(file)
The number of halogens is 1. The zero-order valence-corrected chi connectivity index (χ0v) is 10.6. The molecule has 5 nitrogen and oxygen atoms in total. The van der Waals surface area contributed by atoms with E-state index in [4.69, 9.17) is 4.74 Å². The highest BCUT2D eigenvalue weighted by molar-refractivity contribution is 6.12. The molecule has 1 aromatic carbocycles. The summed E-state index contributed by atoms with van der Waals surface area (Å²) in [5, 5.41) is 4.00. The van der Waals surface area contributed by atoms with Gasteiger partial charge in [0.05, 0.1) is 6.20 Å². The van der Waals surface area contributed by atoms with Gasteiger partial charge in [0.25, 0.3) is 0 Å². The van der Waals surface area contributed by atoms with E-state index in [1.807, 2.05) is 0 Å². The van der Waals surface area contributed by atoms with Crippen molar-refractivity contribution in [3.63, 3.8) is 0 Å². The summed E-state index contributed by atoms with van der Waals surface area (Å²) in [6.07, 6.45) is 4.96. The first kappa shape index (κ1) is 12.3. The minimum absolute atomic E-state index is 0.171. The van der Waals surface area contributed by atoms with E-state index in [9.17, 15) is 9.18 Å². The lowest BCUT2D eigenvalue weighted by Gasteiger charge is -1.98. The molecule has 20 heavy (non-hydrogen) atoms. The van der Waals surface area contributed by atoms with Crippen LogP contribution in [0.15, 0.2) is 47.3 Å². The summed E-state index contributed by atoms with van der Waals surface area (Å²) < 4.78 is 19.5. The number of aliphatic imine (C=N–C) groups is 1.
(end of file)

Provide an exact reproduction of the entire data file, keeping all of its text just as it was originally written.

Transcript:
The number of halogens is 1. The zero-order valence-corrected chi connectivity index (χ0v) is 10.6. The molecule has 5 nitrogen and oxygen atoms in total. The van der Waals surface area contributed by atoms with E-state index in [4.69, 9.17) is 4.74 Å². The highest BCUT2D eigenvalue weighted by molar-refractivity contribution is 6.12. The molecule has 1 aromatic carbocycles. The summed E-state index contributed by atoms with van der Waals surface area (Å²) in [5, 5.41) is 4.00. The van der Waals surface area contributed by atoms with Gasteiger partial charge in [0.05, 0.1) is 6.20 Å². The van der Waals surface area contributed by atoms with Gasteiger partial charge in [0.25, 0.3) is 0 Å². The van der Waals surface area contributed by atoms with E-state index in [1.807, 2.05) is 0 Å². The van der Waals surface area contributed by atoms with Crippen molar-refractivity contribution in [3.63, 3.8) is 0 Å². The summed E-state index contributed by atoms with van der Waals surface area (Å²) in [6.07, 6.45) is 4.96. The first kappa shape index (κ1) is 12.3. The minimum absolute atomic E-state index is 0.171. The van der Waals surface area contributed by atoms with E-state index in [9.17, 15) is 9.18 Å². The lowest BCUT2D eigenvalue weighted by Gasteiger charge is -1.98. The molecule has 20 heavy (non-hydrogen) atoms. The van der Waals surface area contributed by atoms with Crippen LogP contribution in [0.15, 0.2) is 47.3 Å². The summed E-state index contributed by atoms with van der Waals surface area (Å²) < 4.78 is 19.5. The number of aliphatic imine (C=N–C) groups is 1.